It used to be said that rest intervals for hypertrophy should be about 60-120 seconds with 5-12 reps (less rest for higher reps) aimed at hypertrophy — that showed a bigger hormone response, but that hormone response was never actually shown to lead to hypertrophy so it’s been pretty much scrapped at this point by the intelligent trainers out there.
Recent research suggests that self-imposed rest intervals work just fine and that longer rest intervals won’t impede hypertrophy, so I usually give people minimum rest intervals and tell them to rest as long or as little as they like. 2-3 minutes is usually sufficient for most though. Longer if you're in that 5-8 zone, maybe shorter if you want more endurance and you're in that 8-12 (or 8-15) zone.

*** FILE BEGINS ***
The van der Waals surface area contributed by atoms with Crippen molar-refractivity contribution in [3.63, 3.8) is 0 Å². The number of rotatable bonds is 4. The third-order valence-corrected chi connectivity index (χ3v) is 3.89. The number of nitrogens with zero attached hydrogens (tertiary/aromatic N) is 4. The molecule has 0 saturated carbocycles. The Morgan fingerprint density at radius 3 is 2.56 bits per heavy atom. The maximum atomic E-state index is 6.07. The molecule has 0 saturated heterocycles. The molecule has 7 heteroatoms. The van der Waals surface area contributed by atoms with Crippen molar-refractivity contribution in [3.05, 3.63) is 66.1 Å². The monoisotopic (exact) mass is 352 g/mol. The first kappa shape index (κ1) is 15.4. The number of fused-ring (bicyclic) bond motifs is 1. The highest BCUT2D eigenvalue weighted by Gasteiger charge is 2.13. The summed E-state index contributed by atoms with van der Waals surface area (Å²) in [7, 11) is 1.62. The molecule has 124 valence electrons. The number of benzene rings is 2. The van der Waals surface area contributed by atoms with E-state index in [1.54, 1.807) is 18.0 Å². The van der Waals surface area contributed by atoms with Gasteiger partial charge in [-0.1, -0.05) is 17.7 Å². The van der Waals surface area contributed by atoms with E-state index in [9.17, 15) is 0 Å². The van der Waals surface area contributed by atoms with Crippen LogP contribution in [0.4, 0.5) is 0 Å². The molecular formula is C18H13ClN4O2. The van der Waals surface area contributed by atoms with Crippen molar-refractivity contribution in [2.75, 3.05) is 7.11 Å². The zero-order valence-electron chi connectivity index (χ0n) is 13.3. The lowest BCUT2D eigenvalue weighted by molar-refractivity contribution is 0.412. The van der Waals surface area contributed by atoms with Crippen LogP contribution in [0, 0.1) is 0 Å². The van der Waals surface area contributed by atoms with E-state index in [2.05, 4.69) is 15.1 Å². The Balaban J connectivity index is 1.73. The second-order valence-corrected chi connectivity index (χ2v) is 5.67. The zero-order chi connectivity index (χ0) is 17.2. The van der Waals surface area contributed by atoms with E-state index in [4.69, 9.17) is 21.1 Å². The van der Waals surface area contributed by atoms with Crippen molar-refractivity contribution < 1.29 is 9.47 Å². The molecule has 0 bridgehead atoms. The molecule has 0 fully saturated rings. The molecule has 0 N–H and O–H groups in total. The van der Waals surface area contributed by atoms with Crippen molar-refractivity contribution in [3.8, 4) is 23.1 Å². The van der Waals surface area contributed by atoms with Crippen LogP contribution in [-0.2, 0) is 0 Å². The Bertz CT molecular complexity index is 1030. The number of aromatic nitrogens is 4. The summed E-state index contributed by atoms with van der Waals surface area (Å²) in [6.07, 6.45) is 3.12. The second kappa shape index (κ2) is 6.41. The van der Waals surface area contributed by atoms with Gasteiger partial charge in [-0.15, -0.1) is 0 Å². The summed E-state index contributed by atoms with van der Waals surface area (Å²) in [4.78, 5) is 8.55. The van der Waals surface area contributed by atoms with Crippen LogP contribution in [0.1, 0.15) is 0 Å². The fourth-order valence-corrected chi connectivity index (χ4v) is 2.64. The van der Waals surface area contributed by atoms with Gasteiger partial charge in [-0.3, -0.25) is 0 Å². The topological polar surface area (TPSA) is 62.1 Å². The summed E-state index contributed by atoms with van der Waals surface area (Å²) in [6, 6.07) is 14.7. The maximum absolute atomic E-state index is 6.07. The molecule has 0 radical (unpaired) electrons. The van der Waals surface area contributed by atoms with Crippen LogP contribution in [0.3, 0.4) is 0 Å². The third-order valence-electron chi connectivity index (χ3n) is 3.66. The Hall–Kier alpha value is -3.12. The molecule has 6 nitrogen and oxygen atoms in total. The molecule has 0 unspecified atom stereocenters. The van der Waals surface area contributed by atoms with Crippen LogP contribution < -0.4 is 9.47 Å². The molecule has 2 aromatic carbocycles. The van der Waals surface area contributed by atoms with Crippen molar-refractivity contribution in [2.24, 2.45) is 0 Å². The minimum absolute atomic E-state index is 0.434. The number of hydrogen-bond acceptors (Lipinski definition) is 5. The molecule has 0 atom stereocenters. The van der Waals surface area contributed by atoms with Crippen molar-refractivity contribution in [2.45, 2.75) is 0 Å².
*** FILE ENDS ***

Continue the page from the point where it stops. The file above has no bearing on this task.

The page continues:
If workload/ability goes down a lot (some is to be expected) then you probably didn’t rest long enough and should consider more rest.
It never hurts here really to rest a little longer if you need to, other than the few seconds you might waste.
For most folks, this is where the majority of training volume will lie as it’s balanced.
4. Muscular Endurance (Strength Endurance)
Muscular endurance is the maximum number of repetitions a person can lift with a given weight, typically in the 30-75% of the maximum load zone, because it would have to exceed that ~8 rep strength zone cutoff.
You can go as low as 20% maybe, depending on who you talk to, but I personally don’t see the point of training anything above 30-35 reps in a set unless it’s testing a calisthenic ability like a push up for reps and you want to challenge a rep record or something.
Training for endurance will put a person at roughly 9 reps or higher, and thus crosses over into that hypertrophy zone to some extent, but most calisthenics quickly exceed 12-15 reps. The further you drift from that, the less effective this type of training generally tends to be in practice.